Outpatient treatment is commonly administered for mild and moderate alcohol use disorders. When attending outpatient treatment, you can still stay at home and travel to work whenever necessary. During treatment, you’ll be expected to attend sessions around three to four times each week. These sessions include many of the same treatments and therapies that you’ll receive during inpatient rehab.

Inpatient rehab requires you to stay in a residential facility on a 24/7 basis until the treatment program is completed. The main benefit of seeking this kind of treatment is that you will be in a drug-free environment alongside other individuals who are experiencing the same things that you are. The treatments provided during inpatient rehab include family therapy, individual counseling and group therapy.


Seeking Treatment at the Granite Recovery Center


Granite Recovery Centers offers a combination of a 12-step curriculum and evidence-based psychotherapies. The treatment available to you offers a comprehensive continuum of care, which includes residential treatment, medical detox, sober living, and intensive outpatient therapy. Patients can undergo four different types of psychotherapy, which include dialectical behavioral therapy, cognitive-behavioral therapy, trauma therapy, and grief and loss therapy.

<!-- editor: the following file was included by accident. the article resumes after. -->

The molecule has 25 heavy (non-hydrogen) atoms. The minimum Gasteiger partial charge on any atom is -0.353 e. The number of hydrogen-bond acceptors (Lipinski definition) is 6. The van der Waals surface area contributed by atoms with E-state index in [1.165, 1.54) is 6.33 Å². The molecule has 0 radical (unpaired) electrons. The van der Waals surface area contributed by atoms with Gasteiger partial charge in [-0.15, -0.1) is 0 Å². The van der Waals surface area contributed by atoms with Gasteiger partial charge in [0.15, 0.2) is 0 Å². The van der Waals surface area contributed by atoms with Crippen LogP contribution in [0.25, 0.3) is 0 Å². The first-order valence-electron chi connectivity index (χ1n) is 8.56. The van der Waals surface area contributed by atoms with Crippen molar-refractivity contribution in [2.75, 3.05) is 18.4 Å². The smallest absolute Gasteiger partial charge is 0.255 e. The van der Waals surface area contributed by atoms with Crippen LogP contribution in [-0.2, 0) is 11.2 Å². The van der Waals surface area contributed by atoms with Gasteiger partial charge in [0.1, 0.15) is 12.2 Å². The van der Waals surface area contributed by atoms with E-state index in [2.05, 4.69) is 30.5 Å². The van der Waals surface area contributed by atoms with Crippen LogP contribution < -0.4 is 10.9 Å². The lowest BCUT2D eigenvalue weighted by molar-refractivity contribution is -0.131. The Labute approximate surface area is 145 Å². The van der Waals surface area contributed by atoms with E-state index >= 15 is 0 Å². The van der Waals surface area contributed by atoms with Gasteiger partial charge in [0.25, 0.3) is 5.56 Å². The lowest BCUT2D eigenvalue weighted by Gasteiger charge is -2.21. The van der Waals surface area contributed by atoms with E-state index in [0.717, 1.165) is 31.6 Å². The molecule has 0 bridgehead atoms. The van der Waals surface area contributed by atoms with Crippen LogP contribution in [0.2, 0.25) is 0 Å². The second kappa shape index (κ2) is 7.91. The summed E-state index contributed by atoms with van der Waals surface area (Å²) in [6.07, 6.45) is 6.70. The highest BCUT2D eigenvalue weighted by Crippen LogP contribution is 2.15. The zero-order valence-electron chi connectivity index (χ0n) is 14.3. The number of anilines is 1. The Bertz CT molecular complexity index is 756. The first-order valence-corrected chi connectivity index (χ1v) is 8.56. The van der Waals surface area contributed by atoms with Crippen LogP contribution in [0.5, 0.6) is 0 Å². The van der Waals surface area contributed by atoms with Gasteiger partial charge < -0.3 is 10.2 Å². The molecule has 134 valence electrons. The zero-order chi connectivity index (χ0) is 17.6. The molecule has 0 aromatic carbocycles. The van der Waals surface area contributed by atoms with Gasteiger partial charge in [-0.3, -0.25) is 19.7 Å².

Once you have admitted that you’re suffering from alcohol use disorder, it’s important that you consider all of your treatment options. No matter what stage of alcoholism you’re in, receiving treatment early on can help you keep severe side effects at bay. In time, you can learn how to live a life free from alcohol.